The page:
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ETG8024

Course
ETG8024
Course Title
Introduction to Visual Basic

Description

Visual Basic is the most widely used programming language for creating Windows applications. Why? Because it's easy to learn, and doesn't require you to memorize difficult commands. In this course, you'll learn how to write Windows applications and programs using the Visual Basic programming language and the Visual Basic development environment. 
Over the course of 12 lessons, discover the building blocks of programming, including using variables to store data, control structures and loops. You'll find out how to use the large function library built into Visual Basic, including the .NET Framework, as well as how to write and use your own functions. You'll also see how to use the varied library of controls and how to access files and handle errors. And since Windows applications are event-driven and everything in Visual Basic is treated as a programmable object, you'll learn about event-driven and object-oriented programming—concepts that are important not just in Visual Basic, but in other programming languages as well.  Offered in partnership with ed2go.

Visual Basic is the most widely used programming language for creating Windows applications. Why? Because it's easy to learn, and doesn't require you to memorize difficult commands. In this course, you'll learn how to write Windows applications and programs using the Visual Basic programming language and the Visual Basic development environment. 

Over the course of 12 lessons, discover the building blocks of programming, including using variables to store data, control structures and loops. You'll find out how to use the large function library built into Visual Basic, including the .NET Framework, as well as how to write and use your own functions. You'll also see how to use the varied library of controls and how to access files and handle errors. And since Windows applications are event-driven and everything in Visual Basic is treated as a programmable object, you'll learn about event-driven and object-oriented programming—concepts that are important not just in Visual Basic, but in other programming languages as well. Offered in partnership with ed2go.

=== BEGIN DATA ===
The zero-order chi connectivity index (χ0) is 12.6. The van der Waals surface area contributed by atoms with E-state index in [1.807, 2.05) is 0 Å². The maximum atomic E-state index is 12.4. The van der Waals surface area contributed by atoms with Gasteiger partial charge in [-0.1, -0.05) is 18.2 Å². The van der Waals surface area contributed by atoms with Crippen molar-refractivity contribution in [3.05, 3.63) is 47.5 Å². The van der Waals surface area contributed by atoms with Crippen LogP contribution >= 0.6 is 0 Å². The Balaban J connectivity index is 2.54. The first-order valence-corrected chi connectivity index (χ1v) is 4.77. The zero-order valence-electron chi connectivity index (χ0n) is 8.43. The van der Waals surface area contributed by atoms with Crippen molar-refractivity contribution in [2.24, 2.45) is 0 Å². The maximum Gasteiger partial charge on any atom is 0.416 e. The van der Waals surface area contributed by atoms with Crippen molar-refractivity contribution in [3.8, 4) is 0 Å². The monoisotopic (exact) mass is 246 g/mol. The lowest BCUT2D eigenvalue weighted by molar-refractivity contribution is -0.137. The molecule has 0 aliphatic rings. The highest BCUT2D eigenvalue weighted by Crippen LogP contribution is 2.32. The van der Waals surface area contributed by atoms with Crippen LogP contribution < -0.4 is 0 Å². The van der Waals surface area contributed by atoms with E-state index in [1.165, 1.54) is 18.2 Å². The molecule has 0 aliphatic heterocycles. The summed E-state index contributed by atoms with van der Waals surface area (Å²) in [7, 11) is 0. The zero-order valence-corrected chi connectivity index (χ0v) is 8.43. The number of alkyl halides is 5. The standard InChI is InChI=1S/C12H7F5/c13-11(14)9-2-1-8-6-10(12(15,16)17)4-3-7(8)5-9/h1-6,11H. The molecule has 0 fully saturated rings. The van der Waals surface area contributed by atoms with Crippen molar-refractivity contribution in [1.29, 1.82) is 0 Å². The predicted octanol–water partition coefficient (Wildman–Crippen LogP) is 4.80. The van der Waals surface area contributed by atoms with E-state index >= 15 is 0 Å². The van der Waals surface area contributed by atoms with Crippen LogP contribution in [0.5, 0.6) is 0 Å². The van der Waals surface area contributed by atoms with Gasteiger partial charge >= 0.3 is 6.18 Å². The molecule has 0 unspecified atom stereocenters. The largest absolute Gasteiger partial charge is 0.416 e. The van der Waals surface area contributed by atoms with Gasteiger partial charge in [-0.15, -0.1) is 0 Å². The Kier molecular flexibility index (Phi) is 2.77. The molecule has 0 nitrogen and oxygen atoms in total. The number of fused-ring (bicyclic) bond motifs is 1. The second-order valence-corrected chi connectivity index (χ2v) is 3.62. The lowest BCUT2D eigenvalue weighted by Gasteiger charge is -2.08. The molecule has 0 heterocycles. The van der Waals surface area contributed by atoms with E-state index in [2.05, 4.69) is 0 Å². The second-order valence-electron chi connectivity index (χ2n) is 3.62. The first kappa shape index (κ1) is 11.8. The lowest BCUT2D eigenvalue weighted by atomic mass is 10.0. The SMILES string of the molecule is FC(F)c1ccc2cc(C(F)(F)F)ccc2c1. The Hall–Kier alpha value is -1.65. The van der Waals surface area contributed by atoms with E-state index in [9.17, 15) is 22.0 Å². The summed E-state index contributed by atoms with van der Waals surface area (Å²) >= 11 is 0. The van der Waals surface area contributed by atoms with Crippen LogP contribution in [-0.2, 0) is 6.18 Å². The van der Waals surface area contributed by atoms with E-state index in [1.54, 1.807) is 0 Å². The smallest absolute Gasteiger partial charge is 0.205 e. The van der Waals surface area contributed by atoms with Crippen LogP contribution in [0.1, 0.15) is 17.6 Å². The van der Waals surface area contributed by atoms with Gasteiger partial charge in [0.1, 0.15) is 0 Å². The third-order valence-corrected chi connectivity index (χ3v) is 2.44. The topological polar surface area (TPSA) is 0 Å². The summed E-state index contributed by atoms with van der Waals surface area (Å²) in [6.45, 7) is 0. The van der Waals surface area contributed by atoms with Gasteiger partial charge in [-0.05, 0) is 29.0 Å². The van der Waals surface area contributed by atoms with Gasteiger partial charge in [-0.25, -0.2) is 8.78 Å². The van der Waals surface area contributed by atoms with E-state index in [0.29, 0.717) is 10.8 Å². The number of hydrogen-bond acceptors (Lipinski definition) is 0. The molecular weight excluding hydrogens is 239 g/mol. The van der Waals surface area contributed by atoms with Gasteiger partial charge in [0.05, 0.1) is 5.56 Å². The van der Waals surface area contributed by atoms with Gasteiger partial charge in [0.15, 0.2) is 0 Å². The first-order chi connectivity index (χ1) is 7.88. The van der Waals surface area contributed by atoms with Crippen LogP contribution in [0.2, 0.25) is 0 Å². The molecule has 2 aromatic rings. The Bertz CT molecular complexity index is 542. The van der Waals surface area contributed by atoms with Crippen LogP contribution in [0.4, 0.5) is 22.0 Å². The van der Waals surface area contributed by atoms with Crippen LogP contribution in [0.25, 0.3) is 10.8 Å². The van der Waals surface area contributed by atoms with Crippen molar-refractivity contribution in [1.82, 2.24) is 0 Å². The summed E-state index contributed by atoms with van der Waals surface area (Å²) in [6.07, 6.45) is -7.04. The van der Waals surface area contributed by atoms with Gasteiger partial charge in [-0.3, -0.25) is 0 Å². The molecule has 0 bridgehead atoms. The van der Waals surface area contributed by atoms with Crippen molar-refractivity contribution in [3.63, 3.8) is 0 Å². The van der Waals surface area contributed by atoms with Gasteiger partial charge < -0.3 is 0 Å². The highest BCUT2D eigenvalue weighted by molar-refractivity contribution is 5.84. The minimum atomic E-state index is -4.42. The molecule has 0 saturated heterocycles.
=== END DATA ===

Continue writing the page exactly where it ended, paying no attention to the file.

Objectives

  • Get started using Visual Basic, including choosing the edition that's best for you, installing it, exploring a Windows application to see how it works, and then creating a default Windows application.
  • Discover the differences between computer programs and programming languages, and find out what the Visual Basic programming language is all about. Explore objects and object properties, and learn how to view and change properties through the Properties window.
  • Understand event procedures, find out how to write the code for them, and learn how to view and change object properties at run time through code.
  • Find out about different types of controls, how to add them to your program, and how to use them to view the value of properties.
  • Learn about different data types, and see how to create and use variables and constants.
  • Understand how to use assignment and arithmetic operators to harness the computer's calculating ability.
  • Learn how to use relational and logical operators to make and combine comparisons.
  • Explore control structures, and find out how to use them so that different blocks of code execute depending on whether the result of a comparison is true or false.
  • Learn about using loops to make code repeat until a condition is met, and find out how to use them with arrays, enabling you to use a single variable to store many values.
  • Use procedures (both subroutines and functions) to organize your code. Learn how to call a procedure, how to pass information to a procedure, and, in the case of a function, how to return information to the code that called it.
  • Explore how to access information in files by creating an application that opens a text file using an Open dialog box, displays the text file's contents, and saves changes using a Save dialog box.
  • Learn about exceptions—how to avoid them and how to handle the ones that occur—to prevent runtime errors from crashing your application.

Content

Wednesday - Lesson 01

What's the best way to learn Visual Basic programming? Well, you have to write programs, of course! And your first step toward writing your first program is to install Visual Basic. So in our opening lesson, you'll learn how to install Visual Basic Express on your computer. After that, we'll walk through creating your first Windows application program while we discuss how a Windows application works.